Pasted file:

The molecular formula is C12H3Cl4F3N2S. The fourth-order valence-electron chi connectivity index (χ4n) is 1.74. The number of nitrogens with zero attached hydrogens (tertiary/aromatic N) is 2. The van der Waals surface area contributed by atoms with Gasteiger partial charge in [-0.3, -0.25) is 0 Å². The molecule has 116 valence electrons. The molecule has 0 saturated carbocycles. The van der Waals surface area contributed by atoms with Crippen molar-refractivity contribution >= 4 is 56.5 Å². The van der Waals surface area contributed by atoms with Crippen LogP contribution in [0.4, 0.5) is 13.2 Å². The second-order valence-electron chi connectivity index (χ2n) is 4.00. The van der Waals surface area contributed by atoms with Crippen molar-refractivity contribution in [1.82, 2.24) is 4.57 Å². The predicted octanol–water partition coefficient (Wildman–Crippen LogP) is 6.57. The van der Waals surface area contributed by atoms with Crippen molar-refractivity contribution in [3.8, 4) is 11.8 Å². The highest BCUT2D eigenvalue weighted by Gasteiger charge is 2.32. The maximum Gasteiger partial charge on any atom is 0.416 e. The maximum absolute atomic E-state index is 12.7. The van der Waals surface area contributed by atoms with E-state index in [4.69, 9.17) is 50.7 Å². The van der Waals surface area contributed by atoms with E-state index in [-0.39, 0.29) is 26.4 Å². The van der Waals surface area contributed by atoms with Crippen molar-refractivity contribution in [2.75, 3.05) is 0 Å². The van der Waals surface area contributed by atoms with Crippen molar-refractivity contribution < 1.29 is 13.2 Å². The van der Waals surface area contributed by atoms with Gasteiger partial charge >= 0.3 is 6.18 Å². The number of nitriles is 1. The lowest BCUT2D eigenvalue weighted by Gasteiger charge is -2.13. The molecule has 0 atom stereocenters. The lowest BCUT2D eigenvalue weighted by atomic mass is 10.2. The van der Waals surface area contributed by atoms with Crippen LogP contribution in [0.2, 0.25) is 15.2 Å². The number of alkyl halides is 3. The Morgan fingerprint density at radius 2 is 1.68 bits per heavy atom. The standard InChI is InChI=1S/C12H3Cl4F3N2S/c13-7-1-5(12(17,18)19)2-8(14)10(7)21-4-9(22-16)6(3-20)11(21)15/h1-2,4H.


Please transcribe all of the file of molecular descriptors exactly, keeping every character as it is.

The molecular formula is C12H3Cl4F3N2S. The fourth-order valence-electron chi connectivity index (χ4n) is 1.74. The number of nitrogens with zero attached hydrogens (tertiary/aromatic N) is 2. The van der Waals surface area contributed by atoms with Gasteiger partial charge in [-0.3, -0.25) is 0 Å². The molecule has 116 valence electrons. The molecule has 0 saturated carbocycles. The van der Waals surface area contributed by atoms with Crippen molar-refractivity contribution >= 4 is 56.5 Å². The van der Waals surface area contributed by atoms with Crippen LogP contribution in [0.4, 0.5) is 13.2 Å². The second-order valence-electron chi connectivity index (χ2n) is 4.00. The van der Waals surface area contributed by atoms with Crippen molar-refractivity contribution in [1.82, 2.24) is 4.57 Å². The predicted octanol–water partition coefficient (Wildman–Crippen LogP) is 6.57. The van der Waals surface area contributed by atoms with Crippen molar-refractivity contribution in [3.8, 4) is 11.8 Å². The highest BCUT2D eigenvalue weighted by Gasteiger charge is 2.32. The maximum Gasteiger partial charge on any atom is 0.416 e. The maximum absolute atomic E-state index is 12.7. The van der Waals surface area contributed by atoms with E-state index in [4.69, 9.17) is 50.7 Å². The van der Waals surface area contributed by atoms with E-state index in [-0.39, 0.29) is 26.4 Å². The van der Waals surface area contributed by atoms with Crippen molar-refractivity contribution in [2.75, 3.05) is 0 Å². The van der Waals surface area contributed by atoms with Crippen molar-refractivity contribution < 1.29 is 13.2 Å². The van der Waals surface area contributed by atoms with Gasteiger partial charge >= 0.3 is 6.18 Å². The number of nitriles is 1. The lowest BCUT2D eigenvalue weighted by Gasteiger charge is -2.13. The molecule has 0 atom stereocenters. The lowest BCUT2D eigenvalue weighted by atomic mass is 10.2. The van der Waals surface area contributed by atoms with Crippen LogP contribution in [0.2, 0.25) is 15.2 Å². The number of alkyl halides is 3. The Morgan fingerprint density at radius 2 is 1.68 bits per heavy atom. The standard InChI is InChI=1S/C12H3Cl4F3N2S/c13-7-1-5(12(17,18)19)2-8(14)10(7)21-4-9(22-16)6(3-20)11(21)15/h1-2,4H.